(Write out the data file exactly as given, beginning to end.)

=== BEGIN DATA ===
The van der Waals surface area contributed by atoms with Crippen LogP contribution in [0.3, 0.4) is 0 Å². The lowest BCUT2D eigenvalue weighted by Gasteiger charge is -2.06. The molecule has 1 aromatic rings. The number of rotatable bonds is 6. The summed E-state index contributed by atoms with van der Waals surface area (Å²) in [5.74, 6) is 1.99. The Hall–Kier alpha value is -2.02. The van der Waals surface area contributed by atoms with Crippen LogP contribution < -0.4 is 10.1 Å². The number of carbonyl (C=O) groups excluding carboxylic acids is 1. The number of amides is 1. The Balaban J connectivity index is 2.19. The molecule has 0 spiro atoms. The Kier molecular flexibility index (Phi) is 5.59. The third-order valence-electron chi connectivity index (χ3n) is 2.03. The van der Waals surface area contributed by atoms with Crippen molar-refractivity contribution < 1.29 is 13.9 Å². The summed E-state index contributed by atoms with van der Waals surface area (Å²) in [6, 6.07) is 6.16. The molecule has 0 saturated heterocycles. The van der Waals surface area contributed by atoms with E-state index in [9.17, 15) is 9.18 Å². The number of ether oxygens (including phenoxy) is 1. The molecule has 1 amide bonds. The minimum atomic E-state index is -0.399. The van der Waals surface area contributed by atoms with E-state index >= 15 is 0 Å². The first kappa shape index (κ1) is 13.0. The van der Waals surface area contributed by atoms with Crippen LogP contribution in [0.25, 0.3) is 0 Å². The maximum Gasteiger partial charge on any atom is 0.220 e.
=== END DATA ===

The van der Waals surface area contributed by atoms with Crippen LogP contribution in [0.3, 0.4) is 0 Å². The lowest BCUT2D eigenvalue weighted by Gasteiger charge is -2.06. The molecule has 1 aromatic rings. The number of rotatable bonds is 6. The summed E-state index contributed by atoms with van der Waals surface area (Å²) in [5.74, 6) is 1.99. The Hall–Kier alpha value is -2.02. The van der Waals surface area contributed by atoms with Crippen LogP contribution < -0.4 is 10.1 Å². The number of carbonyl (C=O) groups excluding carboxylic acids is 1. The number of amides is 1. The Balaban J connectivity index is 2.19. The molecule has 0 spiro atoms. The Kier molecular flexibility index (Phi) is 5.59. The third-order valence-electron chi connectivity index (χ3n) is 2.03. The van der Waals surface area contributed by atoms with Crippen molar-refractivity contribution < 1.29 is 13.9 Å². The summed E-state index contributed by atoms with van der Waals surface area (Å²) in [6, 6.07) is 6.16. The molecule has 0 saturated heterocycles. The van der Waals surface area contributed by atoms with E-state index in [9.17, 15) is 9.18 Å². The number of ether oxygens (including phenoxy) is 1. The molecule has 1 amide bonds. The minimum atomic E-state index is -0.399. The van der Waals surface area contributed by atoms with E-state index >= 15 is 0 Å². The first kappa shape index (κ1) is 13.0. The van der Waals surface area contributed by atoms with Crippen LogP contribution in [0.25, 0.3) is 0 Å². The maximum Gasteiger partial charge on any atom is 0.220 e.